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November 25, 2013

A Tale of Two Compilers

What’s wrong with the following C code?

char buf[32];
scanf("%32s", buf);

It’s a classic and easy to make off-by-one error, caused by the willy-nilly inconsistency of common C functions regarding whose responsibility the null terminator is and whether it’s included in a passed count of bytes. In this case, scanf() will read up to 32 bytes from standard input and then append a null terminator, which overflows the buffer of 32 characters and writes a null byte to whatever happens to be next on the stack. If you compile this program, run it, and give it a long input, you might see the stack corrupt and the program output 0xabad1d00. Or… you might not.

#include <stdio.h>

int main(int argc, char *argv[]) {

    int x = 0xabad1dea; // the best number.
    char buf[32];

    scanf("%32s", buf);
    printf("%s 0x%xn", buf, x);

    return 0;

When I run this with the input of the alphabet written out twice in a row (52 characters), the output stops at the second “F” (that’s character 32) and correctly displays 0xabad1dea. So, everything’s fine, right? The compiler must have fixed it for us. Thanks, compiler! The compiler is actually unintentionally stabbing us in the back. (Though every programmer suspects it might sometimes be intentional.) For whatever reason suits it, it has chosen to leave empty padding bytes on the stack between the buffer and the integer, which means that slightly overflowing the buffer does not cause any corruption of other variables at this time. What happens when at some later point in the program, you either use an unbounded string copy on the assumption it’s 32 bytes or less, or copy up to 32 bytes, assuming the null terminator is included in that bound? You start corrupting other things, which may or may not be immediately apparent for the same happenstance reasons it may or may not have been immediately apparent the first go around. Your code may crash or output corrupted data three thousand lines and seventeen copy operations away. On my Mac I have two different compilers (llvm-gcc and clang) and they output two different things for the above program when compiled for 64-bit with no extra flags: 0xabad1d00 and 0xabad1dea respectively. Neither is wrong: it’s my program that has a bug, and whether or not that bug affects the output depends on choices the compiler is entitled to make about stack layout. Both compilers are using stack guard protection, but – in the case of this protection scheme – it only works if we overflow the end of a stack frame. Since the buffer is not the highest variable on the stack, overflowing it by one byte does not overwrite the guard value at the end of the stack frame and trigger an abort trap. You can experiment with this by changing the scan format string to use a much larger number (try 64) and feeding it that much data. You can also empirically determine exactly how many bytes of padding are between the buffer and the integer but again: this is entirely implementation-dependent and it can change between every run if that suits the compiler’s mood. (Four. On my machine with this version of clang, there are four bytes of dead space, and zero with llvm-gcc.) A key point to realize is that a bug in your code that may have been entirely latent for some time will suddenly manifest when you change compilers, including updating your current one. Don’t blame the poor compiler! The bug was yours all along. As my mentor in security paranoia taught me: Constant Vigilance! Never rely on a compiler “fixing” a bug for you. Be proactive in killing them even if they don’t seem to be hurting anything. It just so happens that one of the features of Veracode’s binary analysis service is detecting off-by-one (or off-by-a-lot) errors in C and C++ such as this one – at a real-world scale.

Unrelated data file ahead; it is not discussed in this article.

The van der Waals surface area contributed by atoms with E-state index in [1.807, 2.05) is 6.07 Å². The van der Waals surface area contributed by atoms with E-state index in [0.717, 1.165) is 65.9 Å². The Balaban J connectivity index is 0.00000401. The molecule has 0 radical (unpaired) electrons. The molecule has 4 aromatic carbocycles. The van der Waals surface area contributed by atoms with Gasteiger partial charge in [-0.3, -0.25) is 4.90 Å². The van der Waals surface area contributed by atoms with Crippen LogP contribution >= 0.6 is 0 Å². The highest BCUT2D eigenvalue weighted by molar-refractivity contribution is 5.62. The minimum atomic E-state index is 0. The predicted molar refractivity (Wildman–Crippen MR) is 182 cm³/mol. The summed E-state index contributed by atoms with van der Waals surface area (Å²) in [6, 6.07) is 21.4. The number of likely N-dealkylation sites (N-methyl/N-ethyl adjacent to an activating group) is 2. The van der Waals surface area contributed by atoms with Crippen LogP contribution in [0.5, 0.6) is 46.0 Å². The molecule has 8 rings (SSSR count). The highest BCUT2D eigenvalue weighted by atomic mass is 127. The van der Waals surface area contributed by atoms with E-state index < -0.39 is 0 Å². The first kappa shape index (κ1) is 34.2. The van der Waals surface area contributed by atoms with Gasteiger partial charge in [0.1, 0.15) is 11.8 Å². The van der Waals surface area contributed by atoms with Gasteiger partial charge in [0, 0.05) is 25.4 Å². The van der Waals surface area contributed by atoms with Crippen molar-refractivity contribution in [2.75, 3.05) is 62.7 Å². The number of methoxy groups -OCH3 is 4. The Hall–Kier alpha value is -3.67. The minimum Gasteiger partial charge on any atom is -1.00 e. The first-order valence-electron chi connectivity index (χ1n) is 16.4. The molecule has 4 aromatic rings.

Melissa Elliott is an application security researcher who has been writing loud opinions from a quiet corner of the Veracode office for two years and counting. She enjoys yelling about computers on Twitter and can be bribed with white chocolate mocha.

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